HomeNewsBriefChavez Blasts US Travel Warning, Plays Down Venezuela Violence
BRIEF

Chavez Blasts US Travel Warning, Plays Down Venezuela Violence

HOMICIDES / 28 MAR 2012 BY EDWARD FOX EN

Venezuelan President Hugo Chavez reacted angrily to a US State Department travel warning pointing to the "pervasiveness" of violent crime in Venezuela. However, the president's comments neglect both the facts and the seriousness of Venezuela's precarious position.

Speaking from Cuba, where he is receiving treatment following the recent removal of a cancerous tumour in his pelvis, Chavez criticized the travel warning issued by the US State Department that says Venezuela has one of the top five highest murder rates in the world. The State Department cites statistics from the Venezuelan Violence Observatory (OVV), an NGO that says 2011 was Venezuela's most violent year ever with 19,336 murders.

The Venezuelan president responded on Tuesday, stating, "Where would there be greater lack of public security on the streets? In Venezuela or in the United States? Let's look at the figures," reports the Associated Press.

On the same day as Chavez's comments, Venezuelan Interior and Justice Minister Tareck El Aissami announced that more than 89,000 police officers will soon enroll in the state university dedicated to training the security forces, the Experimental Security University (UNES). This is part of Venezuela's ongoing efforts to expand the National Bolivarian Police (PNB), a new police force created in 2009 in order to better confront rising crime rates.

InSight Crime Analysis

Chavez's indignance is, to say the least, misplaced. A recent report from the·Metropolitan Observatory on Citizen Security (OMSC) echoed the OVV's conclusion that 2011 was Venezuela's most violent year on record, though it provided a more conservative number of just under 19,000 homicides, equating to a muder rate of 66 per 100,000 inhabitants.

In the capital Caracas, the 2011 murder rate stands at 108 per 100,000, according to the OMSC. In comparison, the most violent city in the US last year, New Orleans, registered a murder rate of roughly 57 per 100,000 inhabitants.

While Venezuela saw violence rise steadily over the last decade, homicides have gone down in the US. Based on FBI figures, the national per capita murder rate currently stands at 4.8 per 100,000 inhabitants in 2010, less than half the numbers registered two decades ago (9.8 per 100,000).

Chavez's comparisons are also senseless because Venezuela faces a far more uncertain future in terms of public security. Chavez's challenger in this year's presidential elections, Henrique Capriles Radonski, has a poor record on security issues: while serving as governor of Miranda, the state became one of the most violent in the country. If Capriles is to win, there are also fears that leftist armed groups could rise to prominence, possibly becoming an insurgency.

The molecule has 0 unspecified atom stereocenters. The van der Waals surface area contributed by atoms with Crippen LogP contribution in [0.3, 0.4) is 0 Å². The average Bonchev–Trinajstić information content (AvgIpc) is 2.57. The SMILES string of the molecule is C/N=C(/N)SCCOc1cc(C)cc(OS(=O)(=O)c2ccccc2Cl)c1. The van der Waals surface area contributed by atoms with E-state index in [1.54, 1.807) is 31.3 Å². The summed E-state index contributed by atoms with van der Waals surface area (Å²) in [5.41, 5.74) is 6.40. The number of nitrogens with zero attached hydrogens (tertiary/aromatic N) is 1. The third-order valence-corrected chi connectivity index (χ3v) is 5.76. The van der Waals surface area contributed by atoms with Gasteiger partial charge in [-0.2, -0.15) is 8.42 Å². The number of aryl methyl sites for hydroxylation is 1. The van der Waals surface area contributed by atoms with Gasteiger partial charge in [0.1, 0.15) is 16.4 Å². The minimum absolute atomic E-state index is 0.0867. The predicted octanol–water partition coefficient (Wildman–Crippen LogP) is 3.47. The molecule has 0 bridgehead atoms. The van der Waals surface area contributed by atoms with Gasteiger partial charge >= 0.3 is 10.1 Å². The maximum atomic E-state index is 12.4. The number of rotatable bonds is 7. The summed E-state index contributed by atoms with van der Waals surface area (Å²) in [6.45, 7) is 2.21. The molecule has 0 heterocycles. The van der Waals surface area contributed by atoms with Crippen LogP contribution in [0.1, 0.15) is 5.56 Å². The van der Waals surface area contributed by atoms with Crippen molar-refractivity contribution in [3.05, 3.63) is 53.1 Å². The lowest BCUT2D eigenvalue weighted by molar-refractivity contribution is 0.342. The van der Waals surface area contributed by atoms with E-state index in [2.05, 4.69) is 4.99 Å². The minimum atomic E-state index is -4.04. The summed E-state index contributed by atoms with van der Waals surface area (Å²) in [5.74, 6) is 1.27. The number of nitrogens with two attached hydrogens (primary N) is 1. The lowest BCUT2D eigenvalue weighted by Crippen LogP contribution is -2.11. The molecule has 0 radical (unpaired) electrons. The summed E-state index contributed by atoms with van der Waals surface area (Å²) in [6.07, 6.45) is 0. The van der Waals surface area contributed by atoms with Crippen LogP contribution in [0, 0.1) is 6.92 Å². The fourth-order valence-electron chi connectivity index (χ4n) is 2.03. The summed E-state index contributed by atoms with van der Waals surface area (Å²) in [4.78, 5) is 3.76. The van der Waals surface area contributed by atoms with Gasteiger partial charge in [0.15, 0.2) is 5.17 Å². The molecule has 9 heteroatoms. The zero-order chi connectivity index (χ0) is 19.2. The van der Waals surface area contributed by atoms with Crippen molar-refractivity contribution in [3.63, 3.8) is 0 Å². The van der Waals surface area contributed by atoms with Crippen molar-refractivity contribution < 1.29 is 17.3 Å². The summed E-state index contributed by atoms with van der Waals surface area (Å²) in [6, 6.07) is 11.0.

The ongoing plans to expand the PNB may be the government's best bet at stemming the violence, although it is difficult to measure the full effectiveness of the force. The PNB director has said that murders have dropped by as much as 60 percent in the Caracas neighborhoods where the police units are active, but he is arguably under pressure to spin good results. The PNB are not scheduled to fully replace the local and state police forces until some time next year.

share icon icon icon

Was this content helpful?

We want to sustain Latin America’s largest organized crime database, but in order to do so, we need resources.

DONATE

What are your thoughts? Click here to send InSight Crime your comments.

We encourage readers to copy and distribute our work for non-commercial purposes, with attribution to InSight Crime in the byline and links to the original at both the top and bottom of the article. Check the Creative Commons website for more details of how to share our work, and please send us an email if you use an article.

Was this content helpful?

We want to sustain Latin America’s largest organized crime database, but in order to do so, we need resources.

DONATE

Related Content

ARMS TRAFFICKING / 24 JAN 2023

As American-made guns continue to flood the Caribbean, heads of state are demanding that the US do more to stem the…

COLOMBIA / 19 DEC 2022

Entrenched criminal groups on the Colombia border keep resisting Venezuelan Army efforts to root them out.

ECUADOR / 8 NOV 2022

Environmental crime is devastating the Amazon. What are these five Amazonian states doing to protect it?…

About InSight Crime

THE ORGANIZATION

Escaping Barrio 18

27 JAN 2023

Last week, InSight Crime published an investigation charting the story of Desafío, a 28-year-old Barrio 18 gang member who is desperate to escape gang life. But there’s one problem: he’s…

THE ORGANIZATION

Europe Coverage Makes a Splash

20 JAN 2023

Last week, InSight Crime published an analysis of the role of Amsterdam’s Schiphol Airport as an arrival hub for cocaine and methamphetamine from Mexico.  The article was picked up by…

THE ORGANIZATION

World Looks to InSight Crime for Mexico Expertise

13 JAN 2023

Our coverage of the arrest of Chapitos’ co-founder Ovidio Guzmán López in Mexico has received worldwide attention.In the UK, outlets including The Independent and BBC…

THE ORGANIZATION

InSight Crime Shares Expertise with US State Department

16 DEC 2022

Last week, InSight Crime Co-founder Steven Dudley took part in the International Anti-Corruption Conference organized by the US State Department’s Bureau of Democracy, Human Rights, & Labor and…

THE ORGANIZATION

Immediate Response to US-Mexico Marijuana Investigation

9 DEC 2022

InSight Crime’s investigation into how the legalization of marijuana in many US states has changed Mexico’s criminal dynamics made a splash this week appearing on the front page of…